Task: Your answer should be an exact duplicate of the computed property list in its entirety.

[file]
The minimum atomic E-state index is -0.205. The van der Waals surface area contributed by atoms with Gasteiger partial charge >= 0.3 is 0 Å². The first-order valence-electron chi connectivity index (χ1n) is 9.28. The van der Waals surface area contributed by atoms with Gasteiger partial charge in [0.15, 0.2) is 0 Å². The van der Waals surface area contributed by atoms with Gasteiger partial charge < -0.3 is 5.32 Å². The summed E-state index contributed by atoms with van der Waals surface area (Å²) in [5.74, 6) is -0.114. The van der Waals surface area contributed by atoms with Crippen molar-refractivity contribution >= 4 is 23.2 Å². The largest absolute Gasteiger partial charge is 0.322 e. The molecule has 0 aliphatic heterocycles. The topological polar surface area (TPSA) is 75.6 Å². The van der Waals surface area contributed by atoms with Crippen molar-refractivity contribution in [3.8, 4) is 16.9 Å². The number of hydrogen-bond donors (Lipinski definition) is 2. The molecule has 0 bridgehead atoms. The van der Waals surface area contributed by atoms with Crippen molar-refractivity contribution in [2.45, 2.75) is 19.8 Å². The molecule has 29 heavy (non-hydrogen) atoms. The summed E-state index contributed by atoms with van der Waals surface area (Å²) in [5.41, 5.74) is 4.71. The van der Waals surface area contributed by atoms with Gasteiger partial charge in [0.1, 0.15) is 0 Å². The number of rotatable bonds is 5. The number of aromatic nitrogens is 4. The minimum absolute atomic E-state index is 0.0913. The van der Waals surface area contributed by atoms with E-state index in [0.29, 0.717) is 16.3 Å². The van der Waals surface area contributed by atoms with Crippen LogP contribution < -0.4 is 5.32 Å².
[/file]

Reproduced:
The minimum atomic E-state index is -0.205. The van der Waals surface area contributed by atoms with Gasteiger partial charge >= 0.3 is 0 Å². The first-order valence-electron chi connectivity index (χ1n) is 9.28. The van der Waals surface area contributed by atoms with Gasteiger partial charge in [0.15, 0.2) is 0 Å². The van der Waals surface area contributed by atoms with Gasteiger partial charge < -0.3 is 5.32 Å². The summed E-state index contributed by atoms with van der Waals surface area (Å²) in [5.74, 6) is -0.114. The van der Waals surface area contributed by atoms with Crippen molar-refractivity contribution >= 4 is 23.2 Å². The largest absolute Gasteiger partial charge is 0.322 e. The molecule has 0 aliphatic heterocycles. The topological polar surface area (TPSA) is 75.6 Å². The van der Waals surface area contributed by atoms with Crippen molar-refractivity contribution in [3.8, 4) is 16.9 Å². The number of hydrogen-bond donors (Lipinski definition) is 2. The molecule has 0 bridgehead atoms. The van der Waals surface area contributed by atoms with Crippen molar-refractivity contribution in [2.45, 2.75) is 19.8 Å². The molecule has 29 heavy (non-hydrogen) atoms. The summed E-state index contributed by atoms with van der Waals surface area (Å²) in [5.41, 5.74) is 4.71. The van der Waals surface area contributed by atoms with Gasteiger partial charge in [0.1, 0.15) is 0 Å². The number of rotatable bonds is 5. The number of aromatic nitrogens is 4. The minimum absolute atomic E-state index is 0.0913. The van der Waals surface area contributed by atoms with E-state index in [0.29, 0.717) is 16.3 Å². The van der Waals surface area contributed by atoms with Crippen LogP contribution < -0.4 is 5.32 Å².